One arm one leg across China

by Joshua Samuel Brown, Mar 27, 2003 | Destinations: China / Yangshuo
Meng Hui on his Ride

Meng Hui on his Ride

Meng Hui on his Ride

Working his craft from behind a small card table set up on the side of the Li River in Yangshuo, Guangxi province, Liaoning native Meng Hui is not your average calligrapher. One thing that sets him apart is his work itself. The characters that he scribes on scrolls and fans are anything but typical. Rather than sticking to modern characters, Meng Hui prefers to depict on his work the Chinese characters of old, ancient and puzzling pictographs that Confucius or Meniscus might have appreciated. He shows me one piece, a sandalwood fan with ten characters running gracefully down each petal. "Look carefully," he says in a northern Chinese brogue "These are all the same character - 'fu' but I have written them in each incarnation of fu throughout history!"

Another thing that makes Meng Hui stand out from the other merchants and artists along this tourist-heavy strip is his sales style itself. Rather than pandering to the crowd with flattery and small talk, Meng Hui has the attitude of an artist who knows that his work is good, an attitude that seems to say If you are enlightened enough to recognize good art, you'll buy my work unsolicited. If you aren't, my solicitation would be wasted on you. During the course of an hour spent on a chilly January afternoon watching Meng Hui work, I never once saw him ask a potential customer to buy something. Yet in that hour, apparently he was right, making several unsolicited sales on a rather chilly day,

But perhaps the most readily noticeable difference is that this particular artist has a rather unusual way of holding his mao bi. Rather than grasping the horsehair brush in his hand, he does his scribing with the brush strapped to his upper arm above his right elbow - or rather, where his right elbow would be, if he had one. Meng Hui lost his right arm in 1986, in the same car accident that took his left leg.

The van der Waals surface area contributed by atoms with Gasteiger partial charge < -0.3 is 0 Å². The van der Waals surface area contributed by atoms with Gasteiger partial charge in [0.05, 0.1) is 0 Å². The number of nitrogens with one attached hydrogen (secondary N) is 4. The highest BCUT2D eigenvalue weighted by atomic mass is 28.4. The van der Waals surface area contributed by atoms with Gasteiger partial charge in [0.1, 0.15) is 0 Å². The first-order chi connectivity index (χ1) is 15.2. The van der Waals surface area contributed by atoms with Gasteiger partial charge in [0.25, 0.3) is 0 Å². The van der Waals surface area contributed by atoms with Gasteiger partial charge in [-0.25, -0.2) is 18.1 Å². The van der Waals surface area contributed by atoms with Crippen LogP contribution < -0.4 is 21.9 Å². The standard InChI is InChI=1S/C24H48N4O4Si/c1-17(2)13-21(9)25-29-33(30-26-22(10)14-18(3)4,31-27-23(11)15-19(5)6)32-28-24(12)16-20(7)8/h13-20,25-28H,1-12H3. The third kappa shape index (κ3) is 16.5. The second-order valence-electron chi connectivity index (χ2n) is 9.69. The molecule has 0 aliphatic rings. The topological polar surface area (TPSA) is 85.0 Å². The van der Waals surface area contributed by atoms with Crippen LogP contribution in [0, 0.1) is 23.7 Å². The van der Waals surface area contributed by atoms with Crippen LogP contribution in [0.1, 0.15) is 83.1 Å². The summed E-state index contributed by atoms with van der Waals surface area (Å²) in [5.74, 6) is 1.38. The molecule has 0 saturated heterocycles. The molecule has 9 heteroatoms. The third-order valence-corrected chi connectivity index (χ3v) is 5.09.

To most, such a catastrophe would mean the end to active life. To Meng Hui, it marked a new beginning. In addition to forging a career as a calligrapher, Meng Hui boasts a resume of physical achievements that few can match, being one of a very few people to have ridden through (almost) every part of China on his bicycle. He took the best tales from his 50,000+ kilometers in the saddle and wrote a book, 'Dan tui du bi zhou zhong hua' , which translated, means 'one arm one, leg across China'.

Looking towards the future, Meng Hui tells me that he plans to keep working at his craft. Health, unfortunately, is still an issue. "I have a problem with my kidneys that forces me to go into Guilin for dialysis every week, and this costs me a day of work". When asked about plans for future journeys, Meng Hui doesn't hesitate. "I hear Taiwan is lovely," he says. "It's the only part of China I haven't ridden through yet. Hopefully I can make it there someday."